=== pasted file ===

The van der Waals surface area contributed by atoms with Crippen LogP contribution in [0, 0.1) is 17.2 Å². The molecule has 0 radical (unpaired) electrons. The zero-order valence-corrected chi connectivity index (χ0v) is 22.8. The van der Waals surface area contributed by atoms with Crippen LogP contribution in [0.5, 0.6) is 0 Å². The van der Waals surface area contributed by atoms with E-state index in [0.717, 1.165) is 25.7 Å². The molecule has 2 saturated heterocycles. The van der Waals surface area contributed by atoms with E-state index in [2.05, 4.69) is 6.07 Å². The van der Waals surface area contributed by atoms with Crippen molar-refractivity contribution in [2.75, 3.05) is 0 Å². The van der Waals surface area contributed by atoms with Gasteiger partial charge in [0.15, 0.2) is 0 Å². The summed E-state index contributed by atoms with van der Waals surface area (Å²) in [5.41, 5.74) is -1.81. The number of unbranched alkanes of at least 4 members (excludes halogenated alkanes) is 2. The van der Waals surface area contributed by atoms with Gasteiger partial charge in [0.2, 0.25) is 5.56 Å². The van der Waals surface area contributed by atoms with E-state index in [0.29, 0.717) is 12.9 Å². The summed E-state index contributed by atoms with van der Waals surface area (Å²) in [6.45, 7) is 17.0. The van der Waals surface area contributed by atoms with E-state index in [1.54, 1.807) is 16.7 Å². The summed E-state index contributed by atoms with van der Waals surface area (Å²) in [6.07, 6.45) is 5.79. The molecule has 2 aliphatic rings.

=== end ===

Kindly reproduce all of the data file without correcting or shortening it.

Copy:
The van der Waals surface area contributed by atoms with Crippen LogP contribution in [0, 0.1) is 17.2 Å². The molecule has 0 radical (unpaired) electrons. The zero-order valence-corrected chi connectivity index (χ0v) is 22.8. The van der Waals surface area contributed by atoms with Crippen LogP contribution in [0.5, 0.6) is 0 Å². The van der Waals surface area contributed by atoms with E-state index in [0.717, 1.165) is 25.7 Å². The molecule has 2 saturated heterocycles. The van der Waals surface area contributed by atoms with E-state index in [2.05, 4.69) is 6.07 Å². The van der Waals surface area contributed by atoms with Crippen molar-refractivity contribution in [2.75, 3.05) is 0 Å². The van der Waals surface area contributed by atoms with Gasteiger partial charge in [0.15, 0.2) is 0 Å². The summed E-state index contributed by atoms with van der Waals surface area (Å²) in [5.41, 5.74) is -1.81. The number of unbranched alkanes of at least 4 members (excludes halogenated alkanes) is 2. The van der Waals surface area contributed by atoms with Gasteiger partial charge in [0.2, 0.25) is 5.56 Å². The van der Waals surface area contributed by atoms with E-state index in [0.29, 0.717) is 12.9 Å². The summed E-state index contributed by atoms with van der Waals surface area (Å²) in [6.45, 7) is 17.0. The van der Waals surface area contributed by atoms with E-state index in [1.54, 1.807) is 16.7 Å². The summed E-state index contributed by atoms with van der Waals surface area (Å²) in [6.07, 6.45) is 5.79. The molecule has 2 aliphatic rings.